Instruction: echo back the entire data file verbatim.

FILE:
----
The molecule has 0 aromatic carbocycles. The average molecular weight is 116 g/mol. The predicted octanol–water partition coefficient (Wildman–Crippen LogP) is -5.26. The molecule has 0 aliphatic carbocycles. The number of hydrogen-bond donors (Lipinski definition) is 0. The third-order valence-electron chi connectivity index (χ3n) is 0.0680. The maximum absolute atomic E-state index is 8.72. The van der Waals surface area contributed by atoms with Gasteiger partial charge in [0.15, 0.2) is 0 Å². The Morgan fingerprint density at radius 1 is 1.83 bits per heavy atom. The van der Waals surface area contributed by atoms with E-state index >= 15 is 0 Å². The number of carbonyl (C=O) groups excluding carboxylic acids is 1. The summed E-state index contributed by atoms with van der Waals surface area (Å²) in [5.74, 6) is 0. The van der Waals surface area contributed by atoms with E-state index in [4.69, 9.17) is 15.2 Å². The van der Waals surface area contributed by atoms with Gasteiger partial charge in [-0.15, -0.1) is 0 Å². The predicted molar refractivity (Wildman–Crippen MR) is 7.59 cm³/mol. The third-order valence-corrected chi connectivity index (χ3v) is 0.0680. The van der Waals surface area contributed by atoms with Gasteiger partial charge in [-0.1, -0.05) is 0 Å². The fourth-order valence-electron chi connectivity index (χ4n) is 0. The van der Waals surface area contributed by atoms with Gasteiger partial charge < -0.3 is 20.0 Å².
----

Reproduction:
The molecule has 0 aromatic carbocycles. The average molecular weight is 116 g/mol. The predicted octanol–water partition coefficient (Wildman–Crippen LogP) is -5.26. The molecule has 0 aliphatic carbocycles. The number of hydrogen-bond donors (Lipinski definition) is 0. The third-order valence-electron chi connectivity index (χ3n) is 0.0680. The maximum absolute atomic E-state index is 8.72. The van der Waals surface area contributed by atoms with Gasteiger partial charge in [0.15, 0.2) is 0 Å². The Morgan fingerprint density at radius 1 is 1.83 bits per heavy atom. The van der Waals surface area contributed by atoms with E-state index >= 15 is 0 Å². The number of carbonyl (C=O) groups excluding carboxylic acids is 1. The summed E-state index contributed by atoms with van der Waals surface area (Å²) in [5.74, 6) is 0. The van der Waals surface area contributed by atoms with E-state index in [4.69, 9.17) is 15.2 Å². The van der Waals surface area contributed by atoms with Gasteiger partial charge in [-0.15, -0.1) is 0 Å². The predicted molar refractivity (Wildman–Crippen MR) is 7.59 cm³/mol. The third-order valence-corrected chi connectivity index (χ3v) is 0.0680. The van der Waals surface area contributed by atoms with Gasteiger partial charge in [-0.1, -0.05) is 0 Å². The fourth-order valence-electron chi connectivity index (χ4n) is 0. The van der Waals surface area contributed by atoms with Gasteiger partial charge < -0.3 is 20.0 Å².